Thurman, Ghandi and Remembering What I'm Doing Here

January 13, 2011


I know I've been MIA, this past week. A few excuses include a sudden road trip to Los Angeles, my best friend's 21st birthday, a whole lot of social media contracting work and an article I was on deadline with, along with some exciting developments for The Nakate Project.

First, I spent Monday in downtown Los Angeles with an old friend, finishing up a freelance article, and then meeting with Antonio Esteb├ín, who has put together a team of incredibly talented designers, photographers and artists to help highlight our project. 

Excuse #2 involves a phone meeting with Troy and Aimee Grover this week, to discuss a shoot with a more feminine approach to our necklaces. 

#3 is that our website is finally in progress, and soon to be finished through Micah, from Alt Coast, who has not only been fun to work with, she's been incredibly quick to respond, easy to dialogue with and ready to run with whatever ideas I send her way.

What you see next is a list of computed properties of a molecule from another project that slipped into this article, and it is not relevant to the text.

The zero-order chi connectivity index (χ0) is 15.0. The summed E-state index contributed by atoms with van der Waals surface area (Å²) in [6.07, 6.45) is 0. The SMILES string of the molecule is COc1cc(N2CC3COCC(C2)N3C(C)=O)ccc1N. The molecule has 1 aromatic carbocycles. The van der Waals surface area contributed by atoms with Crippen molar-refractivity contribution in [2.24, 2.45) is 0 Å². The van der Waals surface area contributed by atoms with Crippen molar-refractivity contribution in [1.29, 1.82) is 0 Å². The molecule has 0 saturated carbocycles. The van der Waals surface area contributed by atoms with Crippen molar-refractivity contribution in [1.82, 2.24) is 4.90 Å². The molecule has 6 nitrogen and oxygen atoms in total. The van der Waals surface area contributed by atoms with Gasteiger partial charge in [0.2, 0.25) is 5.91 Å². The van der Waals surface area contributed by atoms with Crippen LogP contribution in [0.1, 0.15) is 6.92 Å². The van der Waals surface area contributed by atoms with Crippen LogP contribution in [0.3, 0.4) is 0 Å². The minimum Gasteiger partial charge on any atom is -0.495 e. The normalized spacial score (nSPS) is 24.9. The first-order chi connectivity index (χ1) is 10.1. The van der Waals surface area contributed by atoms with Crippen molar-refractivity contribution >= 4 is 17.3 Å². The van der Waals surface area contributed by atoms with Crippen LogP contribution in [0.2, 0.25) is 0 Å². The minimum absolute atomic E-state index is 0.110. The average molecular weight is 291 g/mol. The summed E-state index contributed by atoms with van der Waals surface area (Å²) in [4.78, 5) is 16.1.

We're also en route to a media campaign on several of my favorite blogs, as well as a feature on my work with Nakate in the Auburn Journal, and collaboration with the continuously helpful Mike Handy.

All that to say, I've been on the run, without much thought to the direction. I just know that at least I've been going somewhere.

I don't like that.

In the midst of registering for her next workshop, I stumbled across something on Rosetta Thurman's blog, this morning, that brought me back to a few things I want to remember as I run around like a chicken with my head cut off.

I want to remember that my work is about relationships.
I want to remember that what I do, I do for people.
I want to remember not to get so caught up in getting work, that I forget to focus on projects I'm passionate about.

Thurman referred to Henrik Edberg, the man behind the Positivity Blog, and a post he wrote a few years ago about how to practically change the world through Ghandi's top ten principles. Among them were changing yourself, taking care of this moment and recognizing that everyone is human.

I think I need all ten of them on my bathroom mirror (and maybe my dashboard too).

Read the rest of them here.
Sign up for Thurman's latest workshop here.

photo via this tumblr.

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